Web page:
Most town centres nowadays have taken a hit and have had to adapt. A decline in footfall and online shopping has left many of them empty and full of vacant shops. Hairdressers, beauty parlours, charity shops and cafes seem to be the sole survivors. As of yet, Amazon hasn’t found a way to replicate these services and shops online.

Cumbernauld Town Centre – designed in the 1960s as the ‘very heart of its new town’ is no exception to this new reality. It has taken more of a hit because ultimately this lack of retail and footfall has meant that it’s not only ‘lost its soul’ – but it’s lost the main reason for its very existence. And for Britain’s first all-purpose indoor shopping mall, that means demolition.

In reality the demolition of the Town Centre has been on the cards way before the demise of the high street. In 2005, Cumbernauld’s Centre was voted number 1 in a Channel 4 poll, involving 10,000 people, to find the building most people would like to see demolished. The dubious accolade came weeks after the town won the Carbuncle Award for Scotland’s most dismal town in an architecture magazine.

But for all its faults, the Town Centre is still loved and is recognised internationally as an icon of post-war megastructural design theory. Architects, academics, and brutalists have long argued its place as an architectural gem with heritage and historical value and that the Town Centre should be saved, restored, and rejuvenated.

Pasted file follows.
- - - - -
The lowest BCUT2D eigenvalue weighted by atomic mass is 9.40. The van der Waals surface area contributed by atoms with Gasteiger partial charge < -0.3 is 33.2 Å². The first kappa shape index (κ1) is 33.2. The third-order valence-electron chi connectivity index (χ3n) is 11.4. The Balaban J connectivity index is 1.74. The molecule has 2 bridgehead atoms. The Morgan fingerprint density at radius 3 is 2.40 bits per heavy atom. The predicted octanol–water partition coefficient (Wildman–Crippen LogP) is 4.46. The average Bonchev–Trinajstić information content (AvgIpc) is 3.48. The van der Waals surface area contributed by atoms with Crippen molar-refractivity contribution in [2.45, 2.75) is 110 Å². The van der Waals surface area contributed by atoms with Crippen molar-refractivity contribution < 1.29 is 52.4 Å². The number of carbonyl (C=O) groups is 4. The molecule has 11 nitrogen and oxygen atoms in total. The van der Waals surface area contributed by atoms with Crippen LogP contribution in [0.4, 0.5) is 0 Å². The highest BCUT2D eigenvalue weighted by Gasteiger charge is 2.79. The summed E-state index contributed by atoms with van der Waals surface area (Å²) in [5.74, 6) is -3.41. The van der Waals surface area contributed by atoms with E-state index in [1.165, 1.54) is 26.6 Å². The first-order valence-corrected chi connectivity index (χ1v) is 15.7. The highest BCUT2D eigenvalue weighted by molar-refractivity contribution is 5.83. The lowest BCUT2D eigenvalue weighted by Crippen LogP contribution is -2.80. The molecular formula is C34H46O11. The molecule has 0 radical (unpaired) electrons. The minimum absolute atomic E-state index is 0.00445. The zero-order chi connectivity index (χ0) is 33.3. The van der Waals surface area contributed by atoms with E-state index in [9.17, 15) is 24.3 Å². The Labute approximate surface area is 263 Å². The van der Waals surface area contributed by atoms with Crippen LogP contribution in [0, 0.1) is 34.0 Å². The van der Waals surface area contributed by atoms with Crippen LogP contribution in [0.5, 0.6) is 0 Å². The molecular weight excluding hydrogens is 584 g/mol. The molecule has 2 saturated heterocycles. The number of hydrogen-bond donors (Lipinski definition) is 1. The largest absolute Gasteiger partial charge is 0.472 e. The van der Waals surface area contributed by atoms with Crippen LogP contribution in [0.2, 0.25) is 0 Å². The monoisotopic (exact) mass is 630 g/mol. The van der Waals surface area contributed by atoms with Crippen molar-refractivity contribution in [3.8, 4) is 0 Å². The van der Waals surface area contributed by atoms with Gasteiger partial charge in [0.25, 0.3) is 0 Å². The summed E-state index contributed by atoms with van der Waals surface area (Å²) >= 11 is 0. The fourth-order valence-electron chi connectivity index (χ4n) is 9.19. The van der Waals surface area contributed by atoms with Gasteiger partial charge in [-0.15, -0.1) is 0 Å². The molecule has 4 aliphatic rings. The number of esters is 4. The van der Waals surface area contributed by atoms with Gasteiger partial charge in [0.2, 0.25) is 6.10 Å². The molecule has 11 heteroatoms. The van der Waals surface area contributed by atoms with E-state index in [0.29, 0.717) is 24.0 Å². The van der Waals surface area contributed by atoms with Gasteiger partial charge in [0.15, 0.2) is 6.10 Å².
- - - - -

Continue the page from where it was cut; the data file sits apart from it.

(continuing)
The decision to demolish the Town Centre has therefore been a controversial one. A lengthy public consultation exercise by Historic Environment Scotland (H.E.S) to have the building listed failed as three-quarters of those who responded wanted it demolished. North Lanarkshire Council are poised to purchase the building and will begin a long-term relocation and demolition project with a proposal to provide a new multi-purpose town hub and other community and commercial development.

So these are the last days, weeks, months, and years of The Cumbernauld Centre – if estimates are correct it will be gone in the next five years.

Today when you wander its empty corridors you sense the building has just fought and lost its last battle – its brave new world colour palettes, long corridors, and concrete pillars look dated and from another universe altogether. Sci-fi fans say it reminds them of 2000 AD sci-fi comics. Or perhaps it resembles a movie set – like Blade Runner, if it were filmed in the West of Scotland on a rainy Monday afternoon in November.

Google Maps has yet to provide an internal map to get around the site and you could spend hours wandering round in circles – perpetually lost. When it rains, the pathway becomes more of an assault course of puddles, and semi-permanent buckets in place in the corridors try in vain to do the simplest of jobs.

Most residents of Cumbernauld say the heart of its town has had its time, it’s now completely unfunctional and the town needs not just a repair, but a completely new heart transplant. A few lone voices of academics and architects continue their ‘fight’ to save the building but it all must feel a bit futile at this stage.

And that leads us up to today – Summer 2023 – and a new documentary and collaborative project for Recollective as we embark on Concrete Dreams – The Rise and Fall of Cumbernauld Centre. We are neither Cumbernauld ‘experts’, architects, brutalists or lovers of concrete. And we sit on the fence when it comes to demolition – we are neither for or against. Our aim is to capture the stories from the people who use/used the Town Centre, at this pivotal point in time in its history, when it’s all about to disappear.